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Volcano may have impact on weather world-wide
By SETH BORONSTEIN
Knight Ridder Newspapers
Washington -- Atmospheric scientists around the globe are watching Mount Mayon erupt in the Philippines, because the volcano's plume has the potential to moderate weather worldwide.
If its eruptions intensify, experts say, the following winter would be warmer in much of the United States and the next two or three summers would be cooler. Historically, extreme climatic changes brought about by volcanoes have caused snow in New England in July and a dreary Swiss summer that inspired the creator of "Frankenstein."
Eruptions big enough to affect the climate significantly happen about once a decade. They spew millions of tons of sulfur dioxide into the upper atmosphere, which begins 10 miles above the Earth. The sulfur dioxide changes into sulfate aerosols, which are liquid particles that reflect sunlight and keep some of the warmth from reaching Earth's surface, experts say.
It's enough to put on hold but not reverse--the effects of global warming said Georgiy Stenchikov, a Rutgers University environmental sciences professor.
Eruptions also produce beautiful sunsets when aerosol particles refract the sunlight in brilliant hues.
Mount Mayon's eruptions aren't that powerful yet. But the potential and the probabilities are strong enough that scientists should be talking about it, Stenchikov said.
"Mount Mayon is a very rest less volcano, and it's (erupted) very regularly," said Stephen Self professor of volcanology at the University of Hawaii. "It's capable of having a fairly sizable eruption.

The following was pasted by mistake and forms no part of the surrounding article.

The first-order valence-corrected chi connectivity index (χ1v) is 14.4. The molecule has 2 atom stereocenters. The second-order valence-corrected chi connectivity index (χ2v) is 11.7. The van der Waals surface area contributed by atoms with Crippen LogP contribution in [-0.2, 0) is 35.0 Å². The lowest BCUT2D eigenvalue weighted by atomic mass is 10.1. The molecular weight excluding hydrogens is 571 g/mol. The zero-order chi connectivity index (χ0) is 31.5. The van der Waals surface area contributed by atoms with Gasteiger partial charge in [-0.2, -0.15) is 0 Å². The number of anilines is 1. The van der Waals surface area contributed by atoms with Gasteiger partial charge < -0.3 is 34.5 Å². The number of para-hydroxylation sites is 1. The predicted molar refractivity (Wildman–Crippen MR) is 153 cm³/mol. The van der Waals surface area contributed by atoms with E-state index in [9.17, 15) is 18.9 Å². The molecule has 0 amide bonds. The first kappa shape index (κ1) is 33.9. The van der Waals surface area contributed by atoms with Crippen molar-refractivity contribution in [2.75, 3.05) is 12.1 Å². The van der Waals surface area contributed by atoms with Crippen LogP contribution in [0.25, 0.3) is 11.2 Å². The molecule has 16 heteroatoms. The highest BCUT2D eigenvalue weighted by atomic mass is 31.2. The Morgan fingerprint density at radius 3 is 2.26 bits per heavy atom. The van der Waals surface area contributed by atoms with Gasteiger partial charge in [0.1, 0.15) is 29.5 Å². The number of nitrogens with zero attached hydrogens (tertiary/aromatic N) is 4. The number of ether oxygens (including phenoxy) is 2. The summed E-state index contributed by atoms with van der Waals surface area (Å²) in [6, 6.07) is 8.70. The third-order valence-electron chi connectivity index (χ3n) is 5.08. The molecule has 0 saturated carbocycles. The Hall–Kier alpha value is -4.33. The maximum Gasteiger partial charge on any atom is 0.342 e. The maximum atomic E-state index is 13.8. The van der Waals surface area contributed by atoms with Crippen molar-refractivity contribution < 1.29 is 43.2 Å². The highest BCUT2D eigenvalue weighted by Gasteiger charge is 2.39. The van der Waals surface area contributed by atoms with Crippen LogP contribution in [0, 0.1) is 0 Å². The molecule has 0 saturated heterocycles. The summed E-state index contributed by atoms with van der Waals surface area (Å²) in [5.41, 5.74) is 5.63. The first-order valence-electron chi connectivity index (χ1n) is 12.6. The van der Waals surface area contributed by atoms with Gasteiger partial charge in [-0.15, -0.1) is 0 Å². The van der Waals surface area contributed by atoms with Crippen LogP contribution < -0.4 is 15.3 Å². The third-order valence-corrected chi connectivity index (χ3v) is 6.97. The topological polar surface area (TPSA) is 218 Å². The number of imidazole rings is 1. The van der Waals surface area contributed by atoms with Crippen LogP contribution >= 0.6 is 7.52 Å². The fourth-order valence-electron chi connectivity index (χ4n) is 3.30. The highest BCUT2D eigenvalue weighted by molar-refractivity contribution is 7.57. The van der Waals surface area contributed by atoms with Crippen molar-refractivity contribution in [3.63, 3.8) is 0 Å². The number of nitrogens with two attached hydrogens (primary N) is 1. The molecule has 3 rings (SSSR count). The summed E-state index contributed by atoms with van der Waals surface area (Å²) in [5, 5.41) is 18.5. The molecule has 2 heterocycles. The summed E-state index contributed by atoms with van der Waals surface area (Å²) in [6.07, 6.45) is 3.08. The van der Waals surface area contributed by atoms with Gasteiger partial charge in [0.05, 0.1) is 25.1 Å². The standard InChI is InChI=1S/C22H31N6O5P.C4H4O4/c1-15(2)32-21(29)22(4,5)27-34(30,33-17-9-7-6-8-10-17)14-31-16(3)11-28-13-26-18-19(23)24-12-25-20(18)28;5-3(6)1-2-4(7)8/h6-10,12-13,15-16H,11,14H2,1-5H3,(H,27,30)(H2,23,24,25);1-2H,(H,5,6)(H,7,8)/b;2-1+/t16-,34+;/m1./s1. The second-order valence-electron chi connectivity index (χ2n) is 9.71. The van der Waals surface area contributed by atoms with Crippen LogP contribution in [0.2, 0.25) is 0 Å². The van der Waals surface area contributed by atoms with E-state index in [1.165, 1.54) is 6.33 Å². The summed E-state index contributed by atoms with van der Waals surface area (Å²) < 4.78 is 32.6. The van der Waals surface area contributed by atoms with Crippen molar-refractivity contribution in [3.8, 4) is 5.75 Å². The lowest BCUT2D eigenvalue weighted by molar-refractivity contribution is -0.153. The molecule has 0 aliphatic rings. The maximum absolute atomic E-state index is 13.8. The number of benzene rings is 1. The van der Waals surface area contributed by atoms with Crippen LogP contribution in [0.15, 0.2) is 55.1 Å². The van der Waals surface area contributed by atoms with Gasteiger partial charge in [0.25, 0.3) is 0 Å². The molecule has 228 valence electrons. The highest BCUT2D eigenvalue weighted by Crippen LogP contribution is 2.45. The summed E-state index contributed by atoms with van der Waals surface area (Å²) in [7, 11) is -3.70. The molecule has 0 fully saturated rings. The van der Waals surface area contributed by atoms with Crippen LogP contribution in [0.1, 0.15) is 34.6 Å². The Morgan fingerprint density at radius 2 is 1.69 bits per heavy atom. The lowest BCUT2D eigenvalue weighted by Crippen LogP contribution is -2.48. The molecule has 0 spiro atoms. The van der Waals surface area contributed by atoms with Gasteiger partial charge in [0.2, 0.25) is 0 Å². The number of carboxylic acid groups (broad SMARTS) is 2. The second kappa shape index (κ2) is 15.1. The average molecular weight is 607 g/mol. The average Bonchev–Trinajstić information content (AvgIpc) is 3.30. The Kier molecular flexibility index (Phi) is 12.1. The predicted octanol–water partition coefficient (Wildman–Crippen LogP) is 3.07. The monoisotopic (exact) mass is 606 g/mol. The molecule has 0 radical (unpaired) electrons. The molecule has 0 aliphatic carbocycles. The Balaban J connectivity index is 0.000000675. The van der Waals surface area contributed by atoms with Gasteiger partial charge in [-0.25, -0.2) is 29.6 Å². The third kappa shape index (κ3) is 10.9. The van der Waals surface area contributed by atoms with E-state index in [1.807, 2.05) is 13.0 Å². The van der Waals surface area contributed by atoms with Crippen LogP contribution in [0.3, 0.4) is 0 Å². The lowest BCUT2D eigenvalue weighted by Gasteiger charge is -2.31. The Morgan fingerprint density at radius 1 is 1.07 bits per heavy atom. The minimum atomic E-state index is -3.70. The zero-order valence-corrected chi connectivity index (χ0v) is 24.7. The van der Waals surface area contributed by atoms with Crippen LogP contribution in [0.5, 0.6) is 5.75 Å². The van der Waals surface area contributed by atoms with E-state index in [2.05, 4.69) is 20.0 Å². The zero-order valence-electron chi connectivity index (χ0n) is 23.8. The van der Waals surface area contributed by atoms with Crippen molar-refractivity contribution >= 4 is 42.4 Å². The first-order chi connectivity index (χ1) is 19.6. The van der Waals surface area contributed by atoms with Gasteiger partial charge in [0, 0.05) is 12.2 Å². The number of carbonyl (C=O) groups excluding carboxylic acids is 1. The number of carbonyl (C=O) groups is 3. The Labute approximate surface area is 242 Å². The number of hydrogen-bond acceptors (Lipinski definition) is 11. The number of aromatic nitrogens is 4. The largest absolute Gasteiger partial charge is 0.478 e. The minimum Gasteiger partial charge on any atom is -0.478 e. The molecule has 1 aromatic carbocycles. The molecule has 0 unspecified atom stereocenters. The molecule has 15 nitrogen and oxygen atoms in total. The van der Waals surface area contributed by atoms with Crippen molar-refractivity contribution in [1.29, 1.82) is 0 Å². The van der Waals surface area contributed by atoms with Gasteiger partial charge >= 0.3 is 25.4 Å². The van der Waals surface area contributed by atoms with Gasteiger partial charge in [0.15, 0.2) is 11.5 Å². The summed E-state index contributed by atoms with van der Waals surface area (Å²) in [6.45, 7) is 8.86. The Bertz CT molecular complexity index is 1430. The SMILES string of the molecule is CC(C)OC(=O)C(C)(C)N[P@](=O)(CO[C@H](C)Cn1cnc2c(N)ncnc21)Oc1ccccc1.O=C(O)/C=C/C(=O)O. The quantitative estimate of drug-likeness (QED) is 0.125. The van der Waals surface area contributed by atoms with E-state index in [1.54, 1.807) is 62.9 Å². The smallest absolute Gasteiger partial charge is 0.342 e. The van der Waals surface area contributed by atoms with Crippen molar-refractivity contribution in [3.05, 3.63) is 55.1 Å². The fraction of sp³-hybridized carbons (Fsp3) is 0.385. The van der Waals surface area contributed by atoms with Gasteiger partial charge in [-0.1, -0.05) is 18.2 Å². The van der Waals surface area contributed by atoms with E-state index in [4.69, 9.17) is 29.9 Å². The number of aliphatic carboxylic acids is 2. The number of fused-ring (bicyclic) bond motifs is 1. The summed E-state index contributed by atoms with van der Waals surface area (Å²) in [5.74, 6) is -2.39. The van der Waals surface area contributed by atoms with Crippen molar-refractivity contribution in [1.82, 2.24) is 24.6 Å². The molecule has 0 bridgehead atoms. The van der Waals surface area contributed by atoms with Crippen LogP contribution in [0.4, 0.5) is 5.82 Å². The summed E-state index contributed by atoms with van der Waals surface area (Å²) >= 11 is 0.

'There's plenty of magma and it could be coming out (still). This type of activity is very stop-start."
Has happened before
Mayon erupted with enough power to alter the climate in 1814 and again in 1897, according to Bob Tilling, a U.S. Geological survey volcanologist. Often, the biggest eruptions are the later ones. in 1991, Tilling noted, the Philippines' Mount Pinatubo first erupted on April l. Its major eruption--the one that last altered our weather--came on June 15. It's been almost nine years and the atmosphere only now is nearly empty of sun-blocking sulfite aerosols.
"We're at possibly the lowest aerosol levels in the stratosphere that we've seen." said NASA senior research scientist Larry Thomason. "It's the cleanest in the last 25 years." Mount Pinatubo had spewed 18 million to 30 million tons of sulfur dioxide into the stratosphere, experts said.
"It was so dense in the stratosphere we couldn't see through it all the time." Thomason said. Temperatures dropped about half a degree around the world. Due to varying thickness of aerosol levels it was even cooler and damper on the U.S. East coast. The effects lasted about three years. The biggest eruption measured, of the Indonesian volcano Tambora of 1815, produced "the year without a summer." That caused New England's summer snow and prompted morose writer Mary Wollstonecraft Shelley to create the classic, character Frankenstein.Top Back